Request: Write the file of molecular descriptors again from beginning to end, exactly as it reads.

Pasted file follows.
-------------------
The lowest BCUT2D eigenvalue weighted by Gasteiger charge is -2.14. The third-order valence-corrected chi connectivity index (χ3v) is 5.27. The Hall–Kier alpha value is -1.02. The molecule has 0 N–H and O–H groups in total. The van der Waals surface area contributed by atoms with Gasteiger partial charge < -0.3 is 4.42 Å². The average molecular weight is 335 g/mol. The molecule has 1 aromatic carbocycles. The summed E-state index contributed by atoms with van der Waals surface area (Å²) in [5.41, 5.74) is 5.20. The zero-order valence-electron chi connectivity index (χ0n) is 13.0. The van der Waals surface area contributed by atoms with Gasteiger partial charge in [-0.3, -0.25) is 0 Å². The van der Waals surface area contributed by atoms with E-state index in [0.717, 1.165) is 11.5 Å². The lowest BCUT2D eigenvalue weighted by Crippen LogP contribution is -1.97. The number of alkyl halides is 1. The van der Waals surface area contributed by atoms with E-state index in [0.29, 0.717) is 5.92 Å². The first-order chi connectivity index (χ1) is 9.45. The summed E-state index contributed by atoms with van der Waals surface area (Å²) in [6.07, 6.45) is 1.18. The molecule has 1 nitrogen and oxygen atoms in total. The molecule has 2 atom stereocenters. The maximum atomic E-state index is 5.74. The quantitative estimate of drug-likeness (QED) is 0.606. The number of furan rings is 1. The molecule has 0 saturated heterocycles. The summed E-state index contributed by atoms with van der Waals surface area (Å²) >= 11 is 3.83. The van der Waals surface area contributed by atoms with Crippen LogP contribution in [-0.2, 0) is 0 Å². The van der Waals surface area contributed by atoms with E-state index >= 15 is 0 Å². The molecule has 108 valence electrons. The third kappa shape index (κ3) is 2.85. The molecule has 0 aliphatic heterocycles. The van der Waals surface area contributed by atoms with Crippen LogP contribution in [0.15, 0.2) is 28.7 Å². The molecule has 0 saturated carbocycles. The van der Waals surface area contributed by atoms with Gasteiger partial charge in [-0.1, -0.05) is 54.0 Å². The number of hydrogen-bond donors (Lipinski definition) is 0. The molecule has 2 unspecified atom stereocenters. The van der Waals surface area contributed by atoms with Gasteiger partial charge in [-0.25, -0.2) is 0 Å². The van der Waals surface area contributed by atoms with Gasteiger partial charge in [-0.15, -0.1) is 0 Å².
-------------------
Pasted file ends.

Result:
The lowest BCUT2D eigenvalue weighted by Gasteiger charge is -2.14. The third-order valence-corrected chi connectivity index (χ3v) is 5.27. The Hall–Kier alpha value is -1.02. The molecule has 0 N–H and O–H groups in total. The van der Waals surface area contributed by atoms with Gasteiger partial charge < -0.3 is 4.42 Å². The average molecular weight is 335 g/mol. The molecule has 1 aromatic carbocycles. The summed E-state index contributed by atoms with van der Waals surface area (Å²) in [5.41, 5.74) is 5.20. The zero-order valence-electron chi connectivity index (χ0n) is 13.0. The van der Waals surface area contributed by atoms with Gasteiger partial charge in [-0.3, -0.25) is 0 Å². The van der Waals surface area contributed by atoms with E-state index in [0.717, 1.165) is 11.5 Å². The lowest BCUT2D eigenvalue weighted by Crippen LogP contribution is -1.97. The number of alkyl halides is 1. The van der Waals surface area contributed by atoms with E-state index in [0.29, 0.717) is 5.92 Å². The first-order chi connectivity index (χ1) is 9.45. The summed E-state index contributed by atoms with van der Waals surface area (Å²) in [6.07, 6.45) is 1.18. The molecule has 1 nitrogen and oxygen atoms in total. The molecule has 2 atom stereocenters. The maximum atomic E-state index is 5.74. The quantitative estimate of drug-likeness (QED) is 0.606. The number of furan rings is 1. The molecule has 0 saturated heterocycles. The summed E-state index contributed by atoms with van der Waals surface area (Å²) >= 11 is 3.83. The van der Waals surface area contributed by atoms with Crippen LogP contribution in [-0.2, 0) is 0 Å². The van der Waals surface area contributed by atoms with E-state index >= 15 is 0 Å². The molecule has 108 valence electrons. The third kappa shape index (κ3) is 2.85. The molecule has 0 aliphatic heterocycles. The van der Waals surface area contributed by atoms with Crippen LogP contribution in [0.15, 0.2) is 28.7 Å². The molecule has 0 saturated carbocycles. The van der Waals surface area contributed by atoms with Gasteiger partial charge in [-0.1, -0.05) is 54.0 Å². The number of hydrogen-bond donors (Lipinski definition) is 0. The molecule has 2 unspecified atom stereocenters. The van der Waals surface area contributed by atoms with Gasteiger partial charge in [-0.25, -0.2) is 0 Å². The van der Waals surface area contributed by atoms with Gasteiger partial charge in [-0.15, -0.1) is 0 Å².